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The Game Boy Advance SP was a refactoring of the Game Boy Advance after the successes of its predecessor, although with a unique clamshell design that would protect the screen from wear and tear. The Game Boy Advance SP also had a front-lit display, a primary criticism of the Game Boy Advance, and a back-lit display would be included later on in its production run. This would ultimately end up being the final Nintendo handheld that offered backward compatibility with the original Game Boy, fourteen years after its release.

Nintendo DS (2004)

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The Nintendo DS was a large step for Nintendo handhelds, featuring a stylus that allowed for precise interaction with a tablet engrained on the bottom of the clamshell design borrowed from the successful Game Boy Advance SP. A slot on the bottom of the lower screen holds the stylus when not in use. The success of this system is thought to be the catalyst for the Wii U tablet functionality, and would later be imitated by the 3DS systems.

This system is also notable for being the first Nintendo console that uses Nintendo Wi-Fi Connection, an online service that allowed users to play with gamers from around the world. This functionality was implemented with the standard bevy of IPs that Nintendo has traditionally used to push consoles: namely Pokémon, Mario Kart, and Animal Crossing. Including redesigns, the Nintendo DS became the best-selling Nintendo console, and second-best-selling console ever with 150 million units sold, falling behind only the PlayStation 2.

Game Boy Micro (2005)

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The final product of the original Game Boy line, the Game Boy Micro was a strange product. It had none of the backward compatibility that the Game Boy line was known for, was the smallest product yet aside from Pokémon electronic toys, and had unique chargers that weren’t interoperable with any other Nintendo product. The screen was two inches wide and sold far less than Nintendo believed it would. It could only play Game Boy Advance titles. The system ended production in 2010, ending the legendary Game Boy line.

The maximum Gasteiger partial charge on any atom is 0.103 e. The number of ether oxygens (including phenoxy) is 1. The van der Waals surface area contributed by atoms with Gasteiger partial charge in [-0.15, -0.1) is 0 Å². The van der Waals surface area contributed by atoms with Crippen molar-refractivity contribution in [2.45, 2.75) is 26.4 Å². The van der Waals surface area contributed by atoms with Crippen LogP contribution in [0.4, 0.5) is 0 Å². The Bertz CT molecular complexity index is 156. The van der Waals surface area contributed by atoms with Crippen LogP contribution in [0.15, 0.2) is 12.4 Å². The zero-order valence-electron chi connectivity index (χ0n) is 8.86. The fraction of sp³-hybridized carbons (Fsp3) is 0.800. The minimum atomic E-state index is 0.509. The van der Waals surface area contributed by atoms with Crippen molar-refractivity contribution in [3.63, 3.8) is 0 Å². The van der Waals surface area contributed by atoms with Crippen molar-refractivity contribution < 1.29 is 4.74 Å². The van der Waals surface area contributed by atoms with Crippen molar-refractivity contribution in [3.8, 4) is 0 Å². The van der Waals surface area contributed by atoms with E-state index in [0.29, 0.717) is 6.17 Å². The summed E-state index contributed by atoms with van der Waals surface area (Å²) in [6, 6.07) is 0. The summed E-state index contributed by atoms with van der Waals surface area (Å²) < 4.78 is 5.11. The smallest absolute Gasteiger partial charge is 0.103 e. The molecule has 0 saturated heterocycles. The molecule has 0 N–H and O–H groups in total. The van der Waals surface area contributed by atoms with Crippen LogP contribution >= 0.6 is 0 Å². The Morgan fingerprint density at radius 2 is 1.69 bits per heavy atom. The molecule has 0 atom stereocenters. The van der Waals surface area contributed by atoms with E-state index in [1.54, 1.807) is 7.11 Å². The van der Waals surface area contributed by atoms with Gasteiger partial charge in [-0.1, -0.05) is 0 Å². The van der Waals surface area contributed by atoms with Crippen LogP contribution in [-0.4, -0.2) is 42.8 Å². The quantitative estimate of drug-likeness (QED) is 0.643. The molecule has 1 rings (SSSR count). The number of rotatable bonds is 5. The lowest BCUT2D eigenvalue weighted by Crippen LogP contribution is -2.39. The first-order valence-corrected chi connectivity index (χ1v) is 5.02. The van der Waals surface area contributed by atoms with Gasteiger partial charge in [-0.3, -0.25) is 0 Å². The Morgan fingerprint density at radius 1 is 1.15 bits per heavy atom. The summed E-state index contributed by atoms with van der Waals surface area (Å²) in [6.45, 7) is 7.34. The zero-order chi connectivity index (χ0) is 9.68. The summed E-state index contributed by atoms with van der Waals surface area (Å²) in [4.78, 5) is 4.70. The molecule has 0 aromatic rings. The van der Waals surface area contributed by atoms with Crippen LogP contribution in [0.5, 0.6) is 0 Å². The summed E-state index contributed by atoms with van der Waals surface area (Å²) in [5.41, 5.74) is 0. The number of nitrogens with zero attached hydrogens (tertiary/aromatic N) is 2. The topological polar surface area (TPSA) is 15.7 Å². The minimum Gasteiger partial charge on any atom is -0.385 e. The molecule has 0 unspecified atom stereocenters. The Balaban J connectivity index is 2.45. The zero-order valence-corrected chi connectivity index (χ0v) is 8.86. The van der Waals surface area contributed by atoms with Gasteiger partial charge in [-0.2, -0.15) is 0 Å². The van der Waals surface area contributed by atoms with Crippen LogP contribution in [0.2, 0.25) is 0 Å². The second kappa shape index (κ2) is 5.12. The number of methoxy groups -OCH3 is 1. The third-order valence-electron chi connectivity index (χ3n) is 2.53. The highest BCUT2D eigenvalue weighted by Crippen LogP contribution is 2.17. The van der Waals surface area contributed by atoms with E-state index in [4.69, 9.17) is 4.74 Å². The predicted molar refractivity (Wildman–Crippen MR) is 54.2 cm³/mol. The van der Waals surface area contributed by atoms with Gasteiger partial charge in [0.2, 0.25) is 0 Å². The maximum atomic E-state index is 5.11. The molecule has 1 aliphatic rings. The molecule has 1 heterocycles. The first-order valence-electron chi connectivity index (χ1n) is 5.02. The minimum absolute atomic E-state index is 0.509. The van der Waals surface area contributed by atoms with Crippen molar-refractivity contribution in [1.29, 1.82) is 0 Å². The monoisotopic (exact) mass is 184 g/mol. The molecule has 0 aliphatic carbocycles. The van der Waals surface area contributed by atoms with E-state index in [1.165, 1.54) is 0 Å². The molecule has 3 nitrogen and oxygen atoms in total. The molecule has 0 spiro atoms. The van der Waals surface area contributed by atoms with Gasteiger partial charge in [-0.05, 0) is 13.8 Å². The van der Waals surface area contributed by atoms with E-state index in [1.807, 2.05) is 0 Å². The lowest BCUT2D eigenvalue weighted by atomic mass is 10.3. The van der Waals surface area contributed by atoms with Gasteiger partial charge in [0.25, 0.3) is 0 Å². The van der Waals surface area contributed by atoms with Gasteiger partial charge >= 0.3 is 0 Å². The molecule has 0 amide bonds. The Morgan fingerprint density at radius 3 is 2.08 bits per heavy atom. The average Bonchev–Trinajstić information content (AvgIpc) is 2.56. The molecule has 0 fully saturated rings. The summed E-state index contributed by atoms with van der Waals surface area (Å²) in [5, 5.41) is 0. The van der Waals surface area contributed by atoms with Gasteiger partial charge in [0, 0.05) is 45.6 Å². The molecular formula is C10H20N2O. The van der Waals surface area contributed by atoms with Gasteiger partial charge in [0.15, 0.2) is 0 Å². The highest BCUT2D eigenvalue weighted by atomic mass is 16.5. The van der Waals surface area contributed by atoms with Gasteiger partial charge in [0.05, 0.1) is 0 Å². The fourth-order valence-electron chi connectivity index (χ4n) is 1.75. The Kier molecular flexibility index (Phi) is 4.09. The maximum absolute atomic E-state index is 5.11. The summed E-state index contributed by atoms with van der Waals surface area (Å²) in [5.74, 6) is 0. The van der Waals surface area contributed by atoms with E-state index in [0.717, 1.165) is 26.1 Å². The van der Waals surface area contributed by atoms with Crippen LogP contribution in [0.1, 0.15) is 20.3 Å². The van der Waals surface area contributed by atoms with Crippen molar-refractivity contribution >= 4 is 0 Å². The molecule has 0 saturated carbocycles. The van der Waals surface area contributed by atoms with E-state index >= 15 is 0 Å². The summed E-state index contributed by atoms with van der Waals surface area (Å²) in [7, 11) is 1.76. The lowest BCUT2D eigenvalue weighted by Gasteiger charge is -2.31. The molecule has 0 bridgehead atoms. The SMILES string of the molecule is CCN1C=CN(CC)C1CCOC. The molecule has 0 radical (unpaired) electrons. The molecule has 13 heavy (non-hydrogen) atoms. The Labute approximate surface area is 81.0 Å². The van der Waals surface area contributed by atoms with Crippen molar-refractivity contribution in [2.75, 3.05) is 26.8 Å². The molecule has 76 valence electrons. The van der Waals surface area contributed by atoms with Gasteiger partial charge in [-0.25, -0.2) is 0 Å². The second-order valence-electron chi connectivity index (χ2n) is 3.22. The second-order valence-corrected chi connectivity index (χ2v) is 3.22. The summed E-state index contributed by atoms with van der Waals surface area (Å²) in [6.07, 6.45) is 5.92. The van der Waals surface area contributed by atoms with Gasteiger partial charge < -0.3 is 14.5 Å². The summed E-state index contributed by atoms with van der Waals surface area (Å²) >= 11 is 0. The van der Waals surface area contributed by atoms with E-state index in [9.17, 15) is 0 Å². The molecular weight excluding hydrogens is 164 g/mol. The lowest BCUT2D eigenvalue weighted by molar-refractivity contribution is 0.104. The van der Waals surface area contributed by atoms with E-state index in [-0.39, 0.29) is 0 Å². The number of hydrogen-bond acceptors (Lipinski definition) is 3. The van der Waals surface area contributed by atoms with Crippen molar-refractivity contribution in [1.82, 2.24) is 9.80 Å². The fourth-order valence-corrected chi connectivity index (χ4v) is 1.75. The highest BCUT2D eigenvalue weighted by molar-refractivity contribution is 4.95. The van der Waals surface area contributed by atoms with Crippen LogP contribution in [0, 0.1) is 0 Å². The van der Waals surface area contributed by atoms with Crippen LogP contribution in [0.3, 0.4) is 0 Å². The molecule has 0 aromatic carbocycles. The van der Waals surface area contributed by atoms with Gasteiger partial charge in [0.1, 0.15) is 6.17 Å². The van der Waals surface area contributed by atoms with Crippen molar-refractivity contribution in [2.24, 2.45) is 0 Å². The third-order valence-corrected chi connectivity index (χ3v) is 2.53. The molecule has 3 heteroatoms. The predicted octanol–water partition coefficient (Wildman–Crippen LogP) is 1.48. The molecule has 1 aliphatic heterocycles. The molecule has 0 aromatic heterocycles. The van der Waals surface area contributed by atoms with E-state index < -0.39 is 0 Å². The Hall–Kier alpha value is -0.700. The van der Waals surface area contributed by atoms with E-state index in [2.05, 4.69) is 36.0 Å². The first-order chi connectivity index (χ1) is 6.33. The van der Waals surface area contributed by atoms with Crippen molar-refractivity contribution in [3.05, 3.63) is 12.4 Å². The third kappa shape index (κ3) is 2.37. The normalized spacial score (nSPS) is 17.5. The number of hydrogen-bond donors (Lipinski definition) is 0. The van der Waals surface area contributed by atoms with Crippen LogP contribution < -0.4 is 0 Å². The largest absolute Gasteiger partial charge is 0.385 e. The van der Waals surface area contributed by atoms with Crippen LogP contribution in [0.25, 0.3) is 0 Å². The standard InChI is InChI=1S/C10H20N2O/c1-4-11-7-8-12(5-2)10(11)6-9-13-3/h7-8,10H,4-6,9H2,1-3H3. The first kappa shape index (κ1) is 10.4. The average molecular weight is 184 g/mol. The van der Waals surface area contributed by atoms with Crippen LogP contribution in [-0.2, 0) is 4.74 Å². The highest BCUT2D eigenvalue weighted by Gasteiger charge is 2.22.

Nintendo DS Lite(2006)

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There’s a Nintendo habit coming to form: if it sells, redesign it bigger, smaller, and weirder until you’ve reached market saturation. Much as was seen from the successful Game Boy line, the Nintendo DS Lite was a redesign of the DS that was thinner and lighter than its predecessor. The redesign also improved various functions of the original DS: screen brightness, microphone placement, a larger stylus, and optimized start and select buttons were all refactored.

This handheld shouldn’t be thought of as a redesign for the sake of it, however. The Nintendo DS moved product so quickly that Nintendo was hard-pressed to keep many stores stocked. This was the final product to have backward compatibility with Game Boy Advance cartridges.

Nintendo DSi (2008)

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The third product of the Nintendo DS line, Nintendo opted to drop the backward compatibility for GBA games with the DSi. The removal of this backward compatibility meant that the DSi was slightly larger, yet still lighter, than the DS Lite. Two cameras were also added, both front-facing (toward the user) and rear-facing. Released in Japan first in 2008, the rest of the world would find the DSi in 2009, taking advantage of the built-in game shop where users could download titles to their SD cards.

Nintendo DSi XL (2009)

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The DSi XL is the final form of the best-selling Nintendo DS, and as its name implies, is also the largest in terms of screen space and heft at just over eleven ounces. Notably, three special editions were crafted of the DSi XL for a dating simulator released in Japan called LovePlus, etched with the three primary girls of the title. A second special edition was crafted for the Super Mario Bros. 25th Anniversary. Aside from a slightly longer-lasting battery life, and the increased screen size, there weren’t too many alterations with the DSi XL.

Nintendo 3DS (2011)

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A legendary system in its own right, the 3DS would go through five additional redesigns from its launch to 2017. The primary gimmick of this two-screen clamshell handheld is a slider located on the right side of the top screen which can increase or decrease the 3D effect of the top screen. The bottom screen was a touchscreen, much like the DS line, and the system came with a stylus.

Longer play sessions of the 3DS with 3D enabled could cause eye fatigue, partially due to the limited radius of sight the 3D effect demanded for effectiveness. This was mitigated in later designs of the console, and with the ability to turn off the effect entirely, That said, it didn’t negatively affect sales. Backward compatible with the DS system cartridges, the system also came with the two cameras popularized with the DSi and gyroscopic sensors.